• Take one of the VIPKid workshops about “marketing yourself.” These are led by veteran VIPKid teachers and mentors, and they can give you great feedback on how to spruce up your profile to appeal to parents.
  • If at first you don’t succeed, try again! You aren’t committing to use the same pictures and videos forever! If you aren’t getting bookings, try something else!

Take workshops.

VIPKid offers a robust list of workshops like the one I mentioned above. There is a workshop for anything you might need help with!

As a new teacher, the very first one you should sign up for is the New Teacher Kickoff Workshop. It is usually the first one linked under the “Library–>Workshop Schedule” menu in the teacher portal.

new teacher kickoff

That will be a great introductory session and they will introduce a roadmap of other helpful workshops to help you get your feet wet.

Teachers also often speculate that learning partners get lists of teachers who attend workshops and might be more inclined to recommend them. I can’t confirm or deny this, but it certainly can’t hurt to take them!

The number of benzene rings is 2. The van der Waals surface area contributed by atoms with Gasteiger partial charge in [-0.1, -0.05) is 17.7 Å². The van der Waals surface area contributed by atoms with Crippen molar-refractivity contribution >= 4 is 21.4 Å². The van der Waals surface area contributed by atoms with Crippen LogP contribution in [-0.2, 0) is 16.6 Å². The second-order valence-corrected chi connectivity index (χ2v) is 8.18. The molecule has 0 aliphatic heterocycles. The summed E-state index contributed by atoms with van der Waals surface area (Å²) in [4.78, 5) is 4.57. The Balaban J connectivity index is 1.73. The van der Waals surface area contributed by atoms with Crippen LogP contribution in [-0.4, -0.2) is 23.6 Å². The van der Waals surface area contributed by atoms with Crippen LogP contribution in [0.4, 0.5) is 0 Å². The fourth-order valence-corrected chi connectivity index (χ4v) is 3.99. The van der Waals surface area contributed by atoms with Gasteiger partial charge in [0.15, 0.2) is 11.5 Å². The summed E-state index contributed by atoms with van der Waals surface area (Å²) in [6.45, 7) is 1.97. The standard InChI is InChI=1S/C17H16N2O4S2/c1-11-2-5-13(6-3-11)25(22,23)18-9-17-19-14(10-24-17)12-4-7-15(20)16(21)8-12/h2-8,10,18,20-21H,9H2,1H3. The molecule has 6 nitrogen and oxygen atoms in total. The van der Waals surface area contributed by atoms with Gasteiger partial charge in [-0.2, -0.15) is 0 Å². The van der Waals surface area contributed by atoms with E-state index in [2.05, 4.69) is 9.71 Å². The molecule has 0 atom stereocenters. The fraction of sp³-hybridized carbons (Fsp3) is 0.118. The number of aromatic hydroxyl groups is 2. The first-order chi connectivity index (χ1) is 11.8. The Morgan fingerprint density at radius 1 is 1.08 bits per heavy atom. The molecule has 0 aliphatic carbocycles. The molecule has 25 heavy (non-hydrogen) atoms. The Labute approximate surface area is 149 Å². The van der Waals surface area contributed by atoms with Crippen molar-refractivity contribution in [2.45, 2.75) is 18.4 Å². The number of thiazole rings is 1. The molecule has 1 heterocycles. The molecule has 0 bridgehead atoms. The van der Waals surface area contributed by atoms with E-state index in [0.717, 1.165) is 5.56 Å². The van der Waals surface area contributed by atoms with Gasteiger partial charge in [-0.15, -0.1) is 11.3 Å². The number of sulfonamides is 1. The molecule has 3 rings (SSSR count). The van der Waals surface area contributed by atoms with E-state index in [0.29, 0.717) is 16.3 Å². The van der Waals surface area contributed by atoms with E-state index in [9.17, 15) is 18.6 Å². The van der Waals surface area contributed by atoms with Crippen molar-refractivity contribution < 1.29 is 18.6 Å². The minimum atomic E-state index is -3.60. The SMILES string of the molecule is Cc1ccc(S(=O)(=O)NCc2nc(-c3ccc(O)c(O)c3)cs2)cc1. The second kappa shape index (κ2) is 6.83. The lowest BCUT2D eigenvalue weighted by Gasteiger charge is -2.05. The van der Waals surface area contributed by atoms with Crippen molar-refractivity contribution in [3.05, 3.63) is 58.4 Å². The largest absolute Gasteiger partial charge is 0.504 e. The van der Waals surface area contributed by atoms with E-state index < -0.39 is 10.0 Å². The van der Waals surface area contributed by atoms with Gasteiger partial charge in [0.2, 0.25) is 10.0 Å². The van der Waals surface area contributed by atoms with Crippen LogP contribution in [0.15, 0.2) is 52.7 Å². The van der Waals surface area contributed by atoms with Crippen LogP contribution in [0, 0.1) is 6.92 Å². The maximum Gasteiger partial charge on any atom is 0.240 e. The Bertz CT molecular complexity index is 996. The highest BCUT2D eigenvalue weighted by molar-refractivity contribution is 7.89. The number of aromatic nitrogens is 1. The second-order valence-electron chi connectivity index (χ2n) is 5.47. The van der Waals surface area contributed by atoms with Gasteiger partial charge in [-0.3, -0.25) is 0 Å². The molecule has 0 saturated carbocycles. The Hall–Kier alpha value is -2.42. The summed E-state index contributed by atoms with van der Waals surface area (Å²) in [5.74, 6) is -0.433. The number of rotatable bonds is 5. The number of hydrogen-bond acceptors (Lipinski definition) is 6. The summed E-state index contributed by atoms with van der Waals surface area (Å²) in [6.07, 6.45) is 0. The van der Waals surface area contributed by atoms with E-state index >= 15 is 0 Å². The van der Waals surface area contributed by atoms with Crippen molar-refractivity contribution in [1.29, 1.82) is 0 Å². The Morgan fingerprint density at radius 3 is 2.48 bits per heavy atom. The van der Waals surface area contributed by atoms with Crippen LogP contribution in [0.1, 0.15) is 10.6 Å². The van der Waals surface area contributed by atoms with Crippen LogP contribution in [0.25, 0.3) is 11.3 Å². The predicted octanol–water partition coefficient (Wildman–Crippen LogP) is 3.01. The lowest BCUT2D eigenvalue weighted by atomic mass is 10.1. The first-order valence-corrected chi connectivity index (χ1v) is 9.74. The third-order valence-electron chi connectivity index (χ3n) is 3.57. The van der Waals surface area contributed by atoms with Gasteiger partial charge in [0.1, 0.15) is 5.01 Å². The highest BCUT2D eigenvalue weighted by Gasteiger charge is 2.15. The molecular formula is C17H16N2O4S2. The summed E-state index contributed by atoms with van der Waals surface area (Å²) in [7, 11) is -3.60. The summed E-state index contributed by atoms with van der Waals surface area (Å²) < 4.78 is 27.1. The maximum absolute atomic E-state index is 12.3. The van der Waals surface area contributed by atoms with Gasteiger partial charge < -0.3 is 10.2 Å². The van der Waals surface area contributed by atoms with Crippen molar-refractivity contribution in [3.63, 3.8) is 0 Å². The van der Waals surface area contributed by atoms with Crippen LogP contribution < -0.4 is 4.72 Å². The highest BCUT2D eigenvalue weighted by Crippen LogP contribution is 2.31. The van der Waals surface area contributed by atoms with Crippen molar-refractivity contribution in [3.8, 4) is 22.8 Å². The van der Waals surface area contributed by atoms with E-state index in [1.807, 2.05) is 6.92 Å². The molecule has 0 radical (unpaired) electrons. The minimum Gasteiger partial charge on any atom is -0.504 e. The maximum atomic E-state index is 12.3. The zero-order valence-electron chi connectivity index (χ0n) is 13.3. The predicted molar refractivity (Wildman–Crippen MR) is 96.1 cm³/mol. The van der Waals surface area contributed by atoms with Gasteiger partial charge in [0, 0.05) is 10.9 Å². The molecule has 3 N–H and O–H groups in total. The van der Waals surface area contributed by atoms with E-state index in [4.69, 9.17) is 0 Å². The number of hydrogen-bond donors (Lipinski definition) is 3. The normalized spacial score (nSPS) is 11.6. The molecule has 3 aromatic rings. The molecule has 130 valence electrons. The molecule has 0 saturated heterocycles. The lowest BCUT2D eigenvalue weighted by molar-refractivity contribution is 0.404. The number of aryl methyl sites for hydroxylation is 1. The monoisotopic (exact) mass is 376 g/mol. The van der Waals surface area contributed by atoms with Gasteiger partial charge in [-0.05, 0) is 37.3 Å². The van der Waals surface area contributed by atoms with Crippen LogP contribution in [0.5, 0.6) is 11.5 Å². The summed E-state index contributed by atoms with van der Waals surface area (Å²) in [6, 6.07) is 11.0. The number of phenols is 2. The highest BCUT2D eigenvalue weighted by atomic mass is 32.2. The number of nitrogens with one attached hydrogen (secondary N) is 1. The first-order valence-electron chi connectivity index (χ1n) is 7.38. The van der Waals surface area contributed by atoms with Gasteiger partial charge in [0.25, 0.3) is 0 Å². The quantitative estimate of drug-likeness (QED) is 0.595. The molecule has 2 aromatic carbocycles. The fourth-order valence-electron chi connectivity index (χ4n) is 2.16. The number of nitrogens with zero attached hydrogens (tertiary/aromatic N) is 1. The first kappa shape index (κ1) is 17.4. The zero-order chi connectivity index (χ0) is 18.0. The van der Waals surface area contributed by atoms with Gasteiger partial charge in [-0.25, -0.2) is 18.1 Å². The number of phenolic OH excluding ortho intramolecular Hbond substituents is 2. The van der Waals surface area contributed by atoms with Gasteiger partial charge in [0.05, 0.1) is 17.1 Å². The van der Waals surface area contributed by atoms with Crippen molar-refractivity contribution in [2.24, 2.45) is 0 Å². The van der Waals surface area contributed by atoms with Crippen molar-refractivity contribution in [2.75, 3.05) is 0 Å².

Another good workshop that’s targeted specifically to getting bookings is called “Marketing Yourself.” This is offered several times per month and you can get live tips from the pros.

Add Certifications

You saw above the massive number of students reported by VIPKid in 2018, and these numbers are growing by the day! It makes sense that the more students you are qualified to teach, the more bookings you can get.

Depending on when you were hired, you may have one or two certifications already.  With the 2019 VIPKid Application and Interview Process (Updated March 2019) most new teachers will be certified to teach either “lower level” (Interactive Level 2 + Level 3) or “upper level” (Levels 4 and 5.) When I was hired, 60% of students were in level 2, and shortly thereafter they began being converted to Interactive Level 2. So if you started with the upper levels, a great way to get added potential students is by certifying for the lower level classes.

Trial Classes are another great way to increase your bookings. Many times, parents sign up for trial classes at the last minute, so more tenured teachers are less likely to be available. As an added bonus, trial students can often turn into regulars!